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Look after employee well-being to protect business, bosses are urged

Business leaders in the Herefordshire Enterprise Zone have been urged to look after the well-being of their workers – and avoid the costs associated with ill-health and sickness.

Councillor David Summers, who represents the Dinedor Hill ward on Herefordshire Council, has written an open letter to employers on Skylon Park reminding them that physical and mental ill health has detrimental effects on a business as well as employees themselves.

He said: “Absenteeism and low productivity can often be attributed to poor mental health – therefore, they are preventable. A good welfare and well-being initiative will have a positive influence on employees.

“In the workplace or in everyday life, it is well documented that a sound mind and body will contribute greatly to a healthier life style.”

Councillor Summers, whose ward covers the business park, urged employers to invest in well-being initiatives to support their workers, including making use of existing resources.

He said: “There are a number of groups within the health care community ready, willing and able to help you develop well-being initiatives.

“A small investment of time or money could equate not only to an increase performance and productivity but a reduction in absenteeism. How you as an employer address this will affect your bottom line and possibly your future.

“Heart disease, cancer, diabetes, even the common cold, can be influenced by the mind. The connection between physical and mental health is frequently invisible, but they are recognised by many experts as inseparable.

“It is readily apparent that good mental health is crucial to the overall well-being of society as a whole. The economic cost of mind-related illness in all its many forms is second only to the suffering experienced by those who are affected.”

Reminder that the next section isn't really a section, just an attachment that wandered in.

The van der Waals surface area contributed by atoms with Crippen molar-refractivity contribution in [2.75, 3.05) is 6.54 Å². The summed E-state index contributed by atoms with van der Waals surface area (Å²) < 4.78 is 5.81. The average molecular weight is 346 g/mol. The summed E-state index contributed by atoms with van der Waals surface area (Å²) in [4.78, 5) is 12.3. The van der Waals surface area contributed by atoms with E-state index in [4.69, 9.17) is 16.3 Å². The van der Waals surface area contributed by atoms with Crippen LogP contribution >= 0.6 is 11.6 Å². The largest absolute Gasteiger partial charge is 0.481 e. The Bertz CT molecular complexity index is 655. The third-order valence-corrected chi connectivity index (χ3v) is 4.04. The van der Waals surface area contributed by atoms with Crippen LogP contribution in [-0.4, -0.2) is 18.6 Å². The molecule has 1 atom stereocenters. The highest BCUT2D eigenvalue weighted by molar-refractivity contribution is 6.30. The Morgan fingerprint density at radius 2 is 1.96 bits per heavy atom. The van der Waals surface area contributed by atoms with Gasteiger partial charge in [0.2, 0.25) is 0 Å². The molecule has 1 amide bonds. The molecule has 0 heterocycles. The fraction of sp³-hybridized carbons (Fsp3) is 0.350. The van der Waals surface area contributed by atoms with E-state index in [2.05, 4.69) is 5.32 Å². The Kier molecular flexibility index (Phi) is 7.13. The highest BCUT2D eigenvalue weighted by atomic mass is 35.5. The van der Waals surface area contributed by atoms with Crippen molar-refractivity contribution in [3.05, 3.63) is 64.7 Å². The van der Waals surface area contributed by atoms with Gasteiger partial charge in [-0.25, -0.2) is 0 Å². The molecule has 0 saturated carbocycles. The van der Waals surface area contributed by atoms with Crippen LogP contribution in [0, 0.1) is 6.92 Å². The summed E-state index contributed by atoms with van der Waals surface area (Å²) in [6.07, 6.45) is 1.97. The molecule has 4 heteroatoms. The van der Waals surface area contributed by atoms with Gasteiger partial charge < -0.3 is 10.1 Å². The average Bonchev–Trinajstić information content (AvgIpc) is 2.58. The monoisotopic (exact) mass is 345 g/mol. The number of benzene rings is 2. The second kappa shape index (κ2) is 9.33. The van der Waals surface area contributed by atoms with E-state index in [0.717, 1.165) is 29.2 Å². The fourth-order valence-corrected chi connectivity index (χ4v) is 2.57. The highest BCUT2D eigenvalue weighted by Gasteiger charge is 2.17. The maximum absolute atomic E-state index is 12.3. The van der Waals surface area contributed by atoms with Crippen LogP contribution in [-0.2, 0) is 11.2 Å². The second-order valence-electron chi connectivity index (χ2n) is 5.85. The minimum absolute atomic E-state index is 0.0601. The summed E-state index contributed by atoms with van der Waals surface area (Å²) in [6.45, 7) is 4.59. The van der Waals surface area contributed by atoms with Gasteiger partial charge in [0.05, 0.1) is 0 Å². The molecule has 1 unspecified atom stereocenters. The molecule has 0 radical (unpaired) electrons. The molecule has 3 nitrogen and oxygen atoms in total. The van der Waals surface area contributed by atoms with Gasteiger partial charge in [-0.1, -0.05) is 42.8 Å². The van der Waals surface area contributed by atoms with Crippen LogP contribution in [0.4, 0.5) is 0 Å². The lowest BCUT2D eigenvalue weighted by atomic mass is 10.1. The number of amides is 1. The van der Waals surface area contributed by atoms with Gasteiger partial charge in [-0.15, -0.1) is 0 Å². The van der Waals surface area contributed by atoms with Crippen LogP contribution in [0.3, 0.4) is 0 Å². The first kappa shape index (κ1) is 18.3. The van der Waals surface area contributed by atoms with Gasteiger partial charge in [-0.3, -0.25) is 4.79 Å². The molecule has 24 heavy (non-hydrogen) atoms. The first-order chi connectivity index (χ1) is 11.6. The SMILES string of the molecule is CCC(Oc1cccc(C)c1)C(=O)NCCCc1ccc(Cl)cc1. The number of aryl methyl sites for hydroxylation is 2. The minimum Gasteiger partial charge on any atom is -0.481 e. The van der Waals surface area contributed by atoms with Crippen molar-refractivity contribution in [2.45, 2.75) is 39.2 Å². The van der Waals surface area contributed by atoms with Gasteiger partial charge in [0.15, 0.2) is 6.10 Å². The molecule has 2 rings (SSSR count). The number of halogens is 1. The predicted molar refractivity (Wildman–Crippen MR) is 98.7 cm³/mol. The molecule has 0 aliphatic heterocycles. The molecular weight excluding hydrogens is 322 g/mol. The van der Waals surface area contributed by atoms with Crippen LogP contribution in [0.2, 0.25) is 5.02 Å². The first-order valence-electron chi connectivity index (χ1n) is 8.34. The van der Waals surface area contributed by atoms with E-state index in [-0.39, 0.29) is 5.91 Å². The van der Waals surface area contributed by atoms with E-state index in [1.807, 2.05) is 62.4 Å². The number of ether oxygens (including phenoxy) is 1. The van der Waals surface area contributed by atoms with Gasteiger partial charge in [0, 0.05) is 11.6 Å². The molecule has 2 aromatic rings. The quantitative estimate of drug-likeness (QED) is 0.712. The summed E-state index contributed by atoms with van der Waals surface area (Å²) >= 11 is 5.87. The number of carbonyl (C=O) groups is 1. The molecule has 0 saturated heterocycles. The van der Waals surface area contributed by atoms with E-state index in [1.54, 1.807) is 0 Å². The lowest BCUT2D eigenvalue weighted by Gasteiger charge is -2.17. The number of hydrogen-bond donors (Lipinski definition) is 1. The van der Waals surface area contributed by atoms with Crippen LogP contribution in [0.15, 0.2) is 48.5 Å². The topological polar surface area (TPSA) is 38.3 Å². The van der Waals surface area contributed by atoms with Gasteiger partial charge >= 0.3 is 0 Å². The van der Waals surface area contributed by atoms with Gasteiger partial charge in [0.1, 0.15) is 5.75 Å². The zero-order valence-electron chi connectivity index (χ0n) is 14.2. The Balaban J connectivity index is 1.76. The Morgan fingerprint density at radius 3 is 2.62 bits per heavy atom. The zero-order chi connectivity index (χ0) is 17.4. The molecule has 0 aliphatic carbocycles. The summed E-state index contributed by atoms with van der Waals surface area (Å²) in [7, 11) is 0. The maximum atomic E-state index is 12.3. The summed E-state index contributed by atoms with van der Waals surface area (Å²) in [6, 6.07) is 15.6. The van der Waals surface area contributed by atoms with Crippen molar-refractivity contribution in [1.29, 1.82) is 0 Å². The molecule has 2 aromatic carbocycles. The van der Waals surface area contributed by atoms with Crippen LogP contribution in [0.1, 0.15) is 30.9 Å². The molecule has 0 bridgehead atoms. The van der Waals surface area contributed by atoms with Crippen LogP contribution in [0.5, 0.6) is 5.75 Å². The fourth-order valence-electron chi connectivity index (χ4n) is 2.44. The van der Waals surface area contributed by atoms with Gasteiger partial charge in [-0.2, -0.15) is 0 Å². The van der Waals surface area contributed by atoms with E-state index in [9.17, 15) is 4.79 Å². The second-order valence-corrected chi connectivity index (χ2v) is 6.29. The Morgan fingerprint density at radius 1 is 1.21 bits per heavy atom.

Councillor Summers said it was estimated that one in four people would suffer a mental health issue. Those people are often characterised as non-productive, but in practice they could often be over-achievers, trying harder and seeing their work as a much-needed positive experience.

He added: “Rather than give up on them, it is far better to see them as caring hardworking employees.

“Stress and worry affect all of us at some time or other. Over time, the stressors that herald a problem become so normal, they are hard to recognise. For many, stress is a daily occurrence, and its big brother – depression – frequently takes a hold without being noticed. Ideally, there needs to be a system in place that allows some breathing space.” He acknowledged that identifying people at risk of mental health crises was difficult, but said a well-being strategy could improve the health of workers and so improve the health of the business.

You can read the open letter PDF here.

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